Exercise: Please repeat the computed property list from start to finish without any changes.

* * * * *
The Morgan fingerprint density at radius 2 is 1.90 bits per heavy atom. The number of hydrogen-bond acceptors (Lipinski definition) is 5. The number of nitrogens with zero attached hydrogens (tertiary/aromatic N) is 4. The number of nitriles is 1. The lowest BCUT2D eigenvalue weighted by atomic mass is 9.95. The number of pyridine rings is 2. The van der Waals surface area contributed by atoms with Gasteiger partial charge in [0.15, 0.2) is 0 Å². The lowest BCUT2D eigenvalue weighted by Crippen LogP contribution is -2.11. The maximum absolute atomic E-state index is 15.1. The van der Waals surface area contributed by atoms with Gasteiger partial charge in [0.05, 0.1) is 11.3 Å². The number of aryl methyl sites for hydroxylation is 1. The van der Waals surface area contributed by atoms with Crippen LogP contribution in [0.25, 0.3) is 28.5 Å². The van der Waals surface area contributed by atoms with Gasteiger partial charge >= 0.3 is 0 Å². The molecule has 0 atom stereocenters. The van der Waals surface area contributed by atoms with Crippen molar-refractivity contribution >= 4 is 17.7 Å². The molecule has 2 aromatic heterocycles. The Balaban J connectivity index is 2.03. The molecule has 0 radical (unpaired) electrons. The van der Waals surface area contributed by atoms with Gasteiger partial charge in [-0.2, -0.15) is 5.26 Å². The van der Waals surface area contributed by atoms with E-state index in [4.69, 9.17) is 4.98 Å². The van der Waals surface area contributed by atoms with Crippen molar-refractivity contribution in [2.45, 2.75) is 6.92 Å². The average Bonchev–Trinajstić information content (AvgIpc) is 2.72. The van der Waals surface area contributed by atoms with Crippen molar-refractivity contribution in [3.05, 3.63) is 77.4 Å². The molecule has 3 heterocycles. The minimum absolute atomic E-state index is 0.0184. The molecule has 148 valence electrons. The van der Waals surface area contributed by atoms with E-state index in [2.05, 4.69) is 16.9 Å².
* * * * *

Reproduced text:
The Morgan fingerprint density at radius 2 is 1.90 bits per heavy atom. The number of hydrogen-bond acceptors (Lipinski definition) is 5. The number of nitrogens with zero attached hydrogens (tertiary/aromatic N) is 4. The number of nitriles is 1. The lowest BCUT2D eigenvalue weighted by atomic mass is 9.95. The number of pyridine rings is 2. The van der Waals surface area contributed by atoms with Gasteiger partial charge in [0.15, 0.2) is 0 Å². The lowest BCUT2D eigenvalue weighted by Crippen LogP contribution is -2.11. The maximum absolute atomic E-state index is 15.1. The van der Waals surface area contributed by atoms with Gasteiger partial charge in [0.05, 0.1) is 11.3 Å². The number of aryl methyl sites for hydroxylation is 1. The van der Waals surface area contributed by atoms with Crippen LogP contribution in [0.25, 0.3) is 28.5 Å². The van der Waals surface area contributed by atoms with Gasteiger partial charge >= 0.3 is 0 Å². The molecule has 0 atom stereocenters. The van der Waals surface area contributed by atoms with Crippen molar-refractivity contribution >= 4 is 17.7 Å². The molecule has 2 aromatic heterocycles. The Balaban J connectivity index is 2.03. The molecule has 0 radical (unpaired) electrons. The van der Waals surface area contributed by atoms with Gasteiger partial charge in [-0.2, -0.15) is 5.26 Å². The van der Waals surface area contributed by atoms with E-state index in [4.69, 9.17) is 4.98 Å². The van der Waals surface area contributed by atoms with Crippen molar-refractivity contribution in [2.45, 2.75) is 6.92 Å². The average Bonchev–Trinajstić information content (AvgIpc) is 2.72. The van der Waals surface area contributed by atoms with Crippen molar-refractivity contribution in [3.05, 3.63) is 77.4 Å². The molecule has 3 heterocycles. The minimum absolute atomic E-state index is 0.0184. The molecule has 148 valence electrons. The van der Waals surface area contributed by atoms with E-state index in [2.05, 4.69) is 16.9 Å².